Thursday, April 20, 2006This Is My Rifle, This Is My Gun
I have an official position on guns, and one that seems to surprise a lot of conservatives when the subject comes up (though why it should I have no idea.) In a nutshell: I don't give a shit if you have guns or not. I don't have one, I don't ever intend to have one, and I prefer if people don't bring them around me any more than necessary. But that said, what you do in the privacy of your own home is up to you.
Now, I don't think it's at all unreasonable to insist that we as a society know where our widely-dispersed collective armory is housed, and to require that guns be kept in a secure, orderly fashion (according to the 2nd amendment, after all, it's a well-ordered militia, not a loaded handgun under every pillow.) But I have no interest in taking your guns away, contrary to what the conservative ilk would tell you. I could not possibly care less.
But this is still funny:
If Republicans taught gun safety like they do sex education, they would:
* allow everyone to own a gun (even more, they'd require it: gunlessness is an abomination), but they'd insist that kids could never, ever take them out of their holster, sheath or gun rack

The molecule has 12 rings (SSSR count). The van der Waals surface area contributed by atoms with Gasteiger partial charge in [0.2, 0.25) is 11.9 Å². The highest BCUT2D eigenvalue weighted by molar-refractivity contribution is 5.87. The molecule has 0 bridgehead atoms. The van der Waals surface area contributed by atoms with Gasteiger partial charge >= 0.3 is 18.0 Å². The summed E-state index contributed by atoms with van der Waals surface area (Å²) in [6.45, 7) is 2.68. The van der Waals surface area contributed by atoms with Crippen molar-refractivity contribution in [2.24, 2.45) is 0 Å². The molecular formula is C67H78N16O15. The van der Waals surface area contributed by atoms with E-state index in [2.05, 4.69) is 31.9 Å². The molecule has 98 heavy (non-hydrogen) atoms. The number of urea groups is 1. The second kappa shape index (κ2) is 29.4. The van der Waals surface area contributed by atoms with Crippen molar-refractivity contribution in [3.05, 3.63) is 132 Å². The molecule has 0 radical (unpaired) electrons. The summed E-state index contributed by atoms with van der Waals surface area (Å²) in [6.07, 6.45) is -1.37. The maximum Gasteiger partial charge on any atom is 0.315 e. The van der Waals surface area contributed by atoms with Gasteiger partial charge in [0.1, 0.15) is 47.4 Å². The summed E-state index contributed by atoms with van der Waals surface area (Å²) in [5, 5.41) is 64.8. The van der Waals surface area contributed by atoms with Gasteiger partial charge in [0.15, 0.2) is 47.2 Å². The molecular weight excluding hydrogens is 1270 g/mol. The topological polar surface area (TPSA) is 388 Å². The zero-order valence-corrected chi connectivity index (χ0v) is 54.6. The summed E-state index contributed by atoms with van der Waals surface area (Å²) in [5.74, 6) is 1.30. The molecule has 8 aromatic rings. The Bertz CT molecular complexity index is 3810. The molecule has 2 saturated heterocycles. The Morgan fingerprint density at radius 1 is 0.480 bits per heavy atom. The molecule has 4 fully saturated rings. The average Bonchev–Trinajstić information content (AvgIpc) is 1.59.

* it would be illegal to expose your weapon or even talk about it
* exposing a gun on TV would outrage viewers, who would deluge the network with complaining phone calls
* blanks, trigger locks, and even safeties would be forbidden
* there would be accidental discharges every night in every teenager's home, but no one would ever talk about it
* it would be a shameful sin to go off by yourself and practice shooting at targets
* the only acceptable use would be to kill something, although it would be OK to miss if you were sincerely trying to kill something
* most hunters would be desperately hoping to miss every time they went hunting, and would try to contrive situations in which they could fire their guns without actually hitting anything
* no one would ever be taught how to handle a gun safely. Dad would say "son, don't shoot that gun except to kill something", but he wouldn't explain how to load it, unload it, safe it, carry it, aim it.
When I lived in Arkansas as a teenager, we had to take a gun safety class every year (in "health" class) so that we would be adequately trained in the judicious use of firearms -- the argument was that it would encourage us to use our firearms responsibly. We were not, however, required to take a sex education class (and even what class there was was badly compromised by misinformation.) In fact, there was discussion as to whether sex education should be offered at all - the argument being that it would encourage us to use our genitalia irresponsibly.
All I know is, I knew a lot more teenagers who got knocked up than shot. But I bet the net effect of the former isn't much less traumatic than that of the latter. |